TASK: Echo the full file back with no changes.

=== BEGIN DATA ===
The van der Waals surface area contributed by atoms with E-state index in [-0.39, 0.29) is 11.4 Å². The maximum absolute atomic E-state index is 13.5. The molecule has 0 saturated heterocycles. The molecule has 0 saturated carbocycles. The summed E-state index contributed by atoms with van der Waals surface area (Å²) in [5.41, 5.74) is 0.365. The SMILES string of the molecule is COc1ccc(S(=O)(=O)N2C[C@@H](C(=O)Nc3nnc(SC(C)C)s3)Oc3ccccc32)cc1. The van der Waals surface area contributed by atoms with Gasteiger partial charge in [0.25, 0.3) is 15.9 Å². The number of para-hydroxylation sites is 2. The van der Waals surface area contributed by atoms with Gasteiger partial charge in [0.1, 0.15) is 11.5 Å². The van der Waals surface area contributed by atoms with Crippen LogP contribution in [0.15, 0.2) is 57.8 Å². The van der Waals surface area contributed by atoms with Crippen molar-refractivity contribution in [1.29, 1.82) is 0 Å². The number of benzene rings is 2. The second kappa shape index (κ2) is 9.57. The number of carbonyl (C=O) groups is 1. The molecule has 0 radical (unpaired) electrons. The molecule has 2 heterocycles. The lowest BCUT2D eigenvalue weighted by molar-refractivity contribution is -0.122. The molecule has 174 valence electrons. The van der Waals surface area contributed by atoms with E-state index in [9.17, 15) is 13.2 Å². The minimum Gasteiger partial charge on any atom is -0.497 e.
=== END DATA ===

The van der Waals surface area contributed by atoms with E-state index in [-0.39, 0.29) is 11.4 Å². The maximum absolute atomic E-state index is 13.5. The molecule has 0 saturated heterocycles. The molecule has 0 saturated carbocycles. The summed E-state index contributed by atoms with van der Waals surface area (Å²) in [5.41, 5.74) is 0.365. The SMILES string of the molecule is COc1ccc(S(=O)(=O)N2C[C@@H](C(=O)Nc3nnc(SC(C)C)s3)Oc3ccccc32)cc1. The van der Waals surface area contributed by atoms with Gasteiger partial charge in [0.25, 0.3) is 15.9 Å². The number of para-hydroxylation sites is 2. The van der Waals surface area contributed by atoms with Gasteiger partial charge in [0.1, 0.15) is 11.5 Å². The van der Waals surface area contributed by atoms with Crippen LogP contribution in [0.15, 0.2) is 57.8 Å². The van der Waals surface area contributed by atoms with Crippen molar-refractivity contribution in [1.29, 1.82) is 0 Å². The number of benzene rings is 2. The second kappa shape index (κ2) is 9.57. The number of carbonyl (C=O) groups is 1. The molecule has 0 radical (unpaired) electrons. The molecule has 2 heterocycles. The lowest BCUT2D eigenvalue weighted by molar-refractivity contribution is -0.122. The molecule has 174 valence electrons. The van der Waals surface area contributed by atoms with E-state index in [9.17, 15) is 13.2 Å². The minimum Gasteiger partial charge on any atom is -0.497 e.